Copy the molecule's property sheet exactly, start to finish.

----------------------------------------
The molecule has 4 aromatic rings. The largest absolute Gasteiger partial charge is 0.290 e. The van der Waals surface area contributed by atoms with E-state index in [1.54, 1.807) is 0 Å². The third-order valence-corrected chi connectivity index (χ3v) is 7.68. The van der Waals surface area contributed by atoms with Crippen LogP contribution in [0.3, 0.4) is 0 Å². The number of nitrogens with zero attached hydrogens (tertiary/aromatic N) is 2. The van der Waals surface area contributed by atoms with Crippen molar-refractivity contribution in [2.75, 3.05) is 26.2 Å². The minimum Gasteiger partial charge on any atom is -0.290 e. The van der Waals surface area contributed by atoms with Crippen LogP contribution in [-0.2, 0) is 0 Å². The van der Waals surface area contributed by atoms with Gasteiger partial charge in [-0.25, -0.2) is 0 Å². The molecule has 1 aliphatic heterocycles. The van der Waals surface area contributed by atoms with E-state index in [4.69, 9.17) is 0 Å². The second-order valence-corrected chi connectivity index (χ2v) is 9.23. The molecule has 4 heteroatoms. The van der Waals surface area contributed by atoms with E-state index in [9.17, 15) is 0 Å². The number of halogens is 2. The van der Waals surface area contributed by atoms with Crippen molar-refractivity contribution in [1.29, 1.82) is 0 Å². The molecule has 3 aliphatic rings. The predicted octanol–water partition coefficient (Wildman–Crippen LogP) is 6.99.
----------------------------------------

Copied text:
The molecule has 4 aromatic rings. The largest absolute Gasteiger partial charge is 0.290 e. The van der Waals surface area contributed by atoms with E-state index in [1.54, 1.807) is 0 Å². The third-order valence-corrected chi connectivity index (χ3v) is 7.68. The van der Waals surface area contributed by atoms with Crippen LogP contribution in [0.3, 0.4) is 0 Å². The number of nitrogens with zero attached hydrogens (tertiary/aromatic N) is 2. The van der Waals surface area contributed by atoms with Crippen molar-refractivity contribution in [2.75, 3.05) is 26.2 Å². The minimum Gasteiger partial charge on any atom is -0.290 e. The van der Waals surface area contributed by atoms with Crippen LogP contribution in [-0.2, 0) is 0 Å². The van der Waals surface area contributed by atoms with Gasteiger partial charge in [-0.25, -0.2) is 0 Å². The molecule has 1 aliphatic heterocycles. The van der Waals surface area contributed by atoms with E-state index in [4.69, 9.17) is 0 Å². The second-order valence-corrected chi connectivity index (χ2v) is 9.23. The molecule has 4 heteroatoms. The van der Waals surface area contributed by atoms with E-state index in [9.17, 15) is 0 Å². The number of halogens is 2. The van der Waals surface area contributed by atoms with Crippen molar-refractivity contribution in [1.29, 1.82) is 0 Å². The molecule has 3 aliphatic rings. The predicted octanol–water partition coefficient (Wildman–Crippen LogP) is 6.99.